The movies were my school.
Call it obsessive compulsive disorder, but from a very early age I started recording alphabetically everything I saw in a theatre in little address books. You can trace my penmanship and writing utensils from the earliest crayon entries to when I finally gave it up at boarding school.
By then, the fare at the Loka Theatre in Exeter, New Hampshire, tended towards entries such as “Barbarella” and “Girl in Gold Boots” (don’t ask) on their last legs, with prints so scratched from circuiting New England that they looked as if cats had at them. Raised in the city on a steady diet of John Ford and Henry Fonda, I closed the book on daughter Jane.
Last year, in a defining moment for devotees of motion pictures, the revenue from digital home entertainment worldwide finally surpassed money spent on tickets to the palaces of soda pop and popcorn.
It took a century-and-a-quarter for the balloon to go up and down and, in its deflation, to take with it the magic and mystery of the darkened theatre of communal viewing. Now, we may play video games with teammates and opponents all over the globe, but they are remote and we are alone. The shared sigh at the big-screen kiss is faded like an old love.
The origins of what Americans call “movies” and Europeans refer to as “films” go back a lot farther than most of us imagine. In the 1650s, Christiaan Huygens stunned his fellow citizens of the Hague not only with a pendulum clock but with an amazing invention known as a “magic lantern,” in which a progression of mechanical slides projected apparent animation. By the mid-1800s, the zoetrope employed a dozen drawings in a sequence that simulated motion.
In a last iteration before single-camera filmmaking entered the stage, British photographer Eadweard Muybridge in 1878 set up a row of two dozen cameras with tripwires to capture a horse in seeming full “Gallop,” the title of his work.
The race was on, and by 1895 the first true cinema had opened for business in Berlin, the Wintergarten Theatre. History does not record popcorn on the premises; more likely a stein or two of beer was to be had, smoothing the wieners’ digestion.
The very existence of what came to be called moving or motion pictures relies upon a psychological effect, “persistence of vision.”
As a rotating shutter with interstices of darkness moves still frames into position in front of the light of a movie projector, our eyes retain each visual image for a fraction of a second after the source disappears. Thus, with 24 frames moving past the lens in each second, the illusion of motion is born.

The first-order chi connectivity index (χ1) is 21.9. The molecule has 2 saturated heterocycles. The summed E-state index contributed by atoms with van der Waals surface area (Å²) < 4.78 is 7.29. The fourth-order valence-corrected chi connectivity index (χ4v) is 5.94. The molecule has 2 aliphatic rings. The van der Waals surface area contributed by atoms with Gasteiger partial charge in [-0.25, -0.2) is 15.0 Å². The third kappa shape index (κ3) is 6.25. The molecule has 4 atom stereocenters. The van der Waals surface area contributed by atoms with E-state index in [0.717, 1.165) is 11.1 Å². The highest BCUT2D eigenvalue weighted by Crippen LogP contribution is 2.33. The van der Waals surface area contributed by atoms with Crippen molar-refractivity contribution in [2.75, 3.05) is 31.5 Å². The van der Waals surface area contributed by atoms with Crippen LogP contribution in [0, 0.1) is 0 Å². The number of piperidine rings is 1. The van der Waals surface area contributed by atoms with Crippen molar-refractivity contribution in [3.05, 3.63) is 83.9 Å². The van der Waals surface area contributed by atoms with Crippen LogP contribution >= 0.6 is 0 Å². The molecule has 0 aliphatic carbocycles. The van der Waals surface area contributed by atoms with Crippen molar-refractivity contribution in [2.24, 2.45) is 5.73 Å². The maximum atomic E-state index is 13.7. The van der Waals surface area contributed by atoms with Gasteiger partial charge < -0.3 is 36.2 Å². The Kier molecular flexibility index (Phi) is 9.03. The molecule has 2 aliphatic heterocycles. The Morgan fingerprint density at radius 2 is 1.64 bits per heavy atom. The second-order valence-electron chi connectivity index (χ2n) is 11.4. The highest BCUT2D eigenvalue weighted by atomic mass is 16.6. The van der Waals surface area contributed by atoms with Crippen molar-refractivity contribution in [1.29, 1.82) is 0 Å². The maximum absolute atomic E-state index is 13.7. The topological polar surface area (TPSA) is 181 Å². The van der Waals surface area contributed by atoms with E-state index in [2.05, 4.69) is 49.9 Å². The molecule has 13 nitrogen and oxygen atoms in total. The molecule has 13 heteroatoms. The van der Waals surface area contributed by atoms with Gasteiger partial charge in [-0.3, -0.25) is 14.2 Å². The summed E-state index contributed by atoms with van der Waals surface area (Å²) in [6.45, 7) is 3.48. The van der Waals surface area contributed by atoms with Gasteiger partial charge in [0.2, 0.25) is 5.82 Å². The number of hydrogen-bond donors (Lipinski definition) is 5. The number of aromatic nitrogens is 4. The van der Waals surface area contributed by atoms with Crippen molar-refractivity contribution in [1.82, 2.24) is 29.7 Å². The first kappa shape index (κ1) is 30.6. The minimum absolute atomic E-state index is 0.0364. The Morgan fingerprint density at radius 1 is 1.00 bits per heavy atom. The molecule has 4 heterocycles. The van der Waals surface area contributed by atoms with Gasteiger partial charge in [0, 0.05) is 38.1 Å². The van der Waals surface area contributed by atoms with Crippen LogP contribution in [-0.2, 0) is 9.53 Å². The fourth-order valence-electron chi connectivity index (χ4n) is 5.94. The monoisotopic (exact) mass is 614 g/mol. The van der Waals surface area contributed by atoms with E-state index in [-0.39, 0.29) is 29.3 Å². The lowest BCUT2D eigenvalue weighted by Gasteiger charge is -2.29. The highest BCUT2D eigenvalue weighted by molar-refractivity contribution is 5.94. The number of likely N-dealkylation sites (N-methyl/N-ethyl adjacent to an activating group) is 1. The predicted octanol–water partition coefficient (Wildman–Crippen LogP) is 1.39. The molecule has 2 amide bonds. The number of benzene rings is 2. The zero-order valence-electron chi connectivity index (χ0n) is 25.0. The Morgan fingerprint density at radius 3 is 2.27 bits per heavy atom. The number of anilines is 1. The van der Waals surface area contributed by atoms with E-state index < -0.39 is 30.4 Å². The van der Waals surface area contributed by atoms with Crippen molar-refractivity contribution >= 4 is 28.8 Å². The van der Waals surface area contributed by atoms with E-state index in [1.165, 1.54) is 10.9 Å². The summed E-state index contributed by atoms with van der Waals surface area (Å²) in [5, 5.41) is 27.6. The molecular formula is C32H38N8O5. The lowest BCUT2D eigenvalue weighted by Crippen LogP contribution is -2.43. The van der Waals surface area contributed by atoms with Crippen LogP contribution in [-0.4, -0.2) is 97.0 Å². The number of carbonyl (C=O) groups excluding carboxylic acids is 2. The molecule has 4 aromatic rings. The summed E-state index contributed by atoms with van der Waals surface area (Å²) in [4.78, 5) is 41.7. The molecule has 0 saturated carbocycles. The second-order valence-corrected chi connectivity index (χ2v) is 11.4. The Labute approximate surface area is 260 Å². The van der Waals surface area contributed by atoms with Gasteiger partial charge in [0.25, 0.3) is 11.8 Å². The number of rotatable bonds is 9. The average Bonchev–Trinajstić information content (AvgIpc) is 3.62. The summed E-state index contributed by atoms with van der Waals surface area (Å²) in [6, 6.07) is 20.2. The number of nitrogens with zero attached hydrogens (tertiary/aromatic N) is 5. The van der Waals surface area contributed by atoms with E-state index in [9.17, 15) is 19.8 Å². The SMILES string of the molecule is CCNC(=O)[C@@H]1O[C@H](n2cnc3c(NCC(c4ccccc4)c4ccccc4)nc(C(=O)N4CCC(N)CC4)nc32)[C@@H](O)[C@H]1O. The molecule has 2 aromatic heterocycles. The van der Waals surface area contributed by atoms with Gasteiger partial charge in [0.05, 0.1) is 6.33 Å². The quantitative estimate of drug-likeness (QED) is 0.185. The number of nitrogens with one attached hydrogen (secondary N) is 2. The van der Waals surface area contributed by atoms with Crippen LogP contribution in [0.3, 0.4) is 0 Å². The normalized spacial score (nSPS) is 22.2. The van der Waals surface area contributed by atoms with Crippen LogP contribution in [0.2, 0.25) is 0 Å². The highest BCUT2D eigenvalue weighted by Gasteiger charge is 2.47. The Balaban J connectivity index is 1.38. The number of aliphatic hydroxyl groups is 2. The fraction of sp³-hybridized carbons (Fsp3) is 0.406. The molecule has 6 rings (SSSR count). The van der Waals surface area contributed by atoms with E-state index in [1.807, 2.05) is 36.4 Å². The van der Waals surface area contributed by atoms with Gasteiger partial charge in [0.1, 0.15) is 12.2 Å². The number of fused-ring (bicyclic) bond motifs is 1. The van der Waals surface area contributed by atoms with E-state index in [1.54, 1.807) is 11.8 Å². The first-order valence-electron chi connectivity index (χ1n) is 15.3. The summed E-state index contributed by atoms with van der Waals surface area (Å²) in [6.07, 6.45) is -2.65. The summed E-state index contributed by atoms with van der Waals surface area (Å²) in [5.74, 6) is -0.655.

For inquisitive minds out there, the reason we see wheels appearing to spin backwards in car commercials is because videotape moves at 25 frames per second, so if a commercial is shot at a one-frame-per-second slower speed, fast motion such as a spinning wheel appears to reverse course.
When D. W. Griffith perpetrated his colossal Civil War calumny “The Birth of a Nation” in 1915, aptly followed the next year by “Intolerance,” cinemas employed pianists or organists to accompany the silent film as it told its story with text cards to point the way to understanding.
A stripe of recorded sound made its way onto film by a decade later, and by 1930 the talkies had triumphed totally and silent pictures were a defunct medium. The movies came alive.
Yet audiences were still seeing the world in a shadow play of black-and white. It was not until 1932 that the first three-stripe Technicolor animated cartoon appeared as a film short preceding the main feature.
A year later, the theatre’s back row, seemingly made for necking and petting by young lovers, was mightily improved by the advent of a drive-in theatre on Crescent Boulevard in Camden, New Jersey. The back seat Saturday night was on.
As the decades gave way and the cathode ray sparked to life on television screens across the country, the movies were threatened but not cowed, and directors and film studios continued to up the ante on superiority over the more pedestrian fare on advertiser-driven network television.
3D was introduced all the way back in 1922 with a showing of “Power of Love” at the Ambassador Hotel Theater in Los Angeles, the hotel where Robert Kennedy was shot. 3D was a sporadic thrill, however, and by the time Alfred Hitchcock used it for some screenings of “Dial M for Murder” in 1954, it was on the wane, only to be resurrected in recent years for effects-driven, big-ticket feature films.
Now, with 495 original scripted series premiering on American television this year, the movies are Marvel-ous superhero franchises. It is a new golden age for TV, leaving the silver screen behind. Microwave popcorn for one and a Barcalounger.
Dalton Delan is a writer, editor, television producer and documentary filmmaker. His column is copyrighted by Berkshire Writers Group.